Morganite is the pink variety of the beryl mineral. The gem was first discovered in 1910 in Madagascar. The Morganite gemstone was named after the financier and banker John Pierpont (J.P.) Morgan, who was a very passionate gem collector. This captivating pink gem is the cousin of Emerald and Aquamarine as they are all part of the beryl mineral family.
There are Morganite mines located in Afghanistan, Pakistan, Madagascar, Brazil, and the U.S.A. Even though the country of origin of the gem Madagascar is only a minor producer today, some top quality magnets are still mined there. One of the largest morganites ever unearthed was mined in Maine in 1989. The aforementioned gem was over 20kgs and had a diameter of 30cms, and currently, it is displayed in the Harvard Mineral Museum. Nowadays, a large portion of the world’s morganites come from Brazil.
Morganite has a hardness rating of 7.5 - 8 on the Mohs scale, which makes it a durable enough gemstone to be used in rings, necklaces, bracelets, and earrings. However, the wearer should be careful and take precautions so that it does not get scratched or damaged. The wearer should not keep the gemstone under direct sunlight and should be careful not to knock it against hard surfaces.
Morganites display a pink to orange-pink color. The manganese content of the gem gives Morganite its mesmerizing color. Morganites may be heat treated to increase their color depth. This heat treatment process also removes the yellow hints of the gem. The heat treatment process takes place at lower temperatures.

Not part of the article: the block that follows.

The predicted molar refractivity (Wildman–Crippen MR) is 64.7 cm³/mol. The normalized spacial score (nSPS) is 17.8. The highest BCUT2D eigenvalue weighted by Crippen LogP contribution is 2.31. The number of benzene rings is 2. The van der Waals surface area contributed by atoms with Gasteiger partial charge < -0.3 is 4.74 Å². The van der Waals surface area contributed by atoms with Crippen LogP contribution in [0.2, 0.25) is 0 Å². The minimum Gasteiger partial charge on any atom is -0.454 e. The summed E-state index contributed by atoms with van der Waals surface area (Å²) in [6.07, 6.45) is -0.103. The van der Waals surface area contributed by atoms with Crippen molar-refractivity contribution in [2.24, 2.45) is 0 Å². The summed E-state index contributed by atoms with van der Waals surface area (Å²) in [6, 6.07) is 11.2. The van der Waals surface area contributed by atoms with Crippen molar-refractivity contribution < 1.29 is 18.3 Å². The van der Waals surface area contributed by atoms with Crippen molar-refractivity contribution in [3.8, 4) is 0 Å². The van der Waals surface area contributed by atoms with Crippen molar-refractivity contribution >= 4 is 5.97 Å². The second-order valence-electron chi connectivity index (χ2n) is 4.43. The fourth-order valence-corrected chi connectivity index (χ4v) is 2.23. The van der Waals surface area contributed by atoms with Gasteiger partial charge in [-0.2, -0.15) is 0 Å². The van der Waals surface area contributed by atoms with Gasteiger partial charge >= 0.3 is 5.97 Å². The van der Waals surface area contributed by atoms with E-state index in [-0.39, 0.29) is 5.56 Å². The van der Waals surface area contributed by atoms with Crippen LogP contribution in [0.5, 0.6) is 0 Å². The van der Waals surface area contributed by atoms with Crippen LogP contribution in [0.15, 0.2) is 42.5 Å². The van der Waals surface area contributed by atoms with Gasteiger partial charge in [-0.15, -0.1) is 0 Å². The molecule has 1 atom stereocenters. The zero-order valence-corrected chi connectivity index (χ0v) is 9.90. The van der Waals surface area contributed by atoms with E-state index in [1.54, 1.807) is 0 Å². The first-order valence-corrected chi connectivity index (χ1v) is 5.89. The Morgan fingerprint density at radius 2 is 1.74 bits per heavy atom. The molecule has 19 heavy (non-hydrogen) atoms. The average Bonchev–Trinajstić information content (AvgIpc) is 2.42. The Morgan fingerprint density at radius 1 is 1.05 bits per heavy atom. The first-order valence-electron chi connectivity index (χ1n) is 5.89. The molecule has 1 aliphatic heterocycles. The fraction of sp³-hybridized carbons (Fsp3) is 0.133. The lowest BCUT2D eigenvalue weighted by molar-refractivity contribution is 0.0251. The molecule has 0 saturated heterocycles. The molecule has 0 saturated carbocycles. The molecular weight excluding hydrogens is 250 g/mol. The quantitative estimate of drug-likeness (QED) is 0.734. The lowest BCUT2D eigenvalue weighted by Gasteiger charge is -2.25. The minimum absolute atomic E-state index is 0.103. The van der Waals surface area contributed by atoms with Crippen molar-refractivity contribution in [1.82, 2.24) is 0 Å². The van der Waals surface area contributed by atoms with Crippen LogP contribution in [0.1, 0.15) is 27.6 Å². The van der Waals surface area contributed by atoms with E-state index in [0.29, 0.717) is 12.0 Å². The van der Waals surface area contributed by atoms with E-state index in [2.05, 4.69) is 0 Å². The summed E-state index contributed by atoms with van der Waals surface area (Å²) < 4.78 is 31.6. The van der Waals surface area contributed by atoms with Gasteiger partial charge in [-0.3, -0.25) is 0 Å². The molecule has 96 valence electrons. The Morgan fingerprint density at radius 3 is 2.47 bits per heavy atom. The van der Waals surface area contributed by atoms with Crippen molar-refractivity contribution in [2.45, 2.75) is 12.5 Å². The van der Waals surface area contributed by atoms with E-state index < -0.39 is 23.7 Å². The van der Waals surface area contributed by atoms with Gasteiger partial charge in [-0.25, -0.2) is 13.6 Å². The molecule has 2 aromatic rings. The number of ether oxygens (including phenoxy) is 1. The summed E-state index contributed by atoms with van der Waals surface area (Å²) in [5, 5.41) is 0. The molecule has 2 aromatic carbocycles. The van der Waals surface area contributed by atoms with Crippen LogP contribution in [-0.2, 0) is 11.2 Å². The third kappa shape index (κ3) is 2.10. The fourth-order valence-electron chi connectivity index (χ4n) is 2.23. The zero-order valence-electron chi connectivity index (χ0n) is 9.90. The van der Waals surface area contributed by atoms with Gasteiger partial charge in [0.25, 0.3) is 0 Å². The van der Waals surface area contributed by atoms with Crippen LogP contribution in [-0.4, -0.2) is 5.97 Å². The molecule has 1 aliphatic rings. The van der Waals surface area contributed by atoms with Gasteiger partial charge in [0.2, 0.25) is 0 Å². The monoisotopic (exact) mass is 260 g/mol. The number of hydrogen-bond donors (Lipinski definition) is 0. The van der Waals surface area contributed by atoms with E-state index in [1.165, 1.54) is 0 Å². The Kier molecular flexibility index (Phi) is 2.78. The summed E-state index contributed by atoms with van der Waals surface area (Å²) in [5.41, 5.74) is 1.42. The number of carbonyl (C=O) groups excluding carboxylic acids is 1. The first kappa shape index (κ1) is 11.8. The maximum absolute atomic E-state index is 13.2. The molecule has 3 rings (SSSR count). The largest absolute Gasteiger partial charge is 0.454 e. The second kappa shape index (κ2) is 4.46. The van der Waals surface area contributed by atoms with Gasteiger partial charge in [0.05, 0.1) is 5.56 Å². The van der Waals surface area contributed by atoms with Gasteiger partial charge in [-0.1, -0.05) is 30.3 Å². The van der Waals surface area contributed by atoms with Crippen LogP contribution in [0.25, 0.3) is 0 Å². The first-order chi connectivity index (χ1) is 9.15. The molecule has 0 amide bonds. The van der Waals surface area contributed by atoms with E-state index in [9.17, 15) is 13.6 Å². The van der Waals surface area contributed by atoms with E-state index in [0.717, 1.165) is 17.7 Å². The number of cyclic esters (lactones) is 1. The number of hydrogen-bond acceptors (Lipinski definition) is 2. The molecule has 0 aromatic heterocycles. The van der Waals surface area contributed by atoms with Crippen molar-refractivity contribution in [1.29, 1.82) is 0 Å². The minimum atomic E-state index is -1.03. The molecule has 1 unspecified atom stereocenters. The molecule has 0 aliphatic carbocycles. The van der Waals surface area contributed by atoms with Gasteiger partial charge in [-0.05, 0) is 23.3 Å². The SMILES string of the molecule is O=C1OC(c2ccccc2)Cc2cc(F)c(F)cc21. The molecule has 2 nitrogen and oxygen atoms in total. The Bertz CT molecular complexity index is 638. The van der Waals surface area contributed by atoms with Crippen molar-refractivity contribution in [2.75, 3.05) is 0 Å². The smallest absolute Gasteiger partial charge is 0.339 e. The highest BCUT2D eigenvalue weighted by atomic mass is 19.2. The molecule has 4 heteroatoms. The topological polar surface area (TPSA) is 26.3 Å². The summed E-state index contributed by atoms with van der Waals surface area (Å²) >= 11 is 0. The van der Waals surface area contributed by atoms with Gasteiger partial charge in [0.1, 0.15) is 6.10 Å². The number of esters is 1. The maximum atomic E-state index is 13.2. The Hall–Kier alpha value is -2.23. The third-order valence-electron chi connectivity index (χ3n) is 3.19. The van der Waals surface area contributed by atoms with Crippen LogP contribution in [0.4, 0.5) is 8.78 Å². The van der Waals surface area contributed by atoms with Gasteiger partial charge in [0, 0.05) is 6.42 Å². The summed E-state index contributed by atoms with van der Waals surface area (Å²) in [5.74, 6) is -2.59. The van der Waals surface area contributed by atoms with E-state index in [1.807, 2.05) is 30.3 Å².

While there is no globally accepted Morganite grading system, they may be classified according to their external and internal features, mainly their color, and clarity.
Morganites in this category are the most common ones since 60% of all the Morganites fall into this category. Decent quality Morganites have a very light pink color, and they have inclusions which one can see with the naked eye.
Roughly 30% of all natural Morganites fall into this category. Superior quality Morganites have a deeper pinkish color than Decent quality ones, and they have small inclusions.
Morganites in this category are regarded as rare since only 10% of them qualify to be in this category. Finest quality Morganites show a beautiful peachy pink color, and they do not contain inclusions which one can see with the naked eye, in other words, they are eye-clean.
This category contains the rarest Morganites in the world. Prodigious Morganites make up for a mere 1%. They have an eye clean property, and they radiate a marvelous peachy pink color.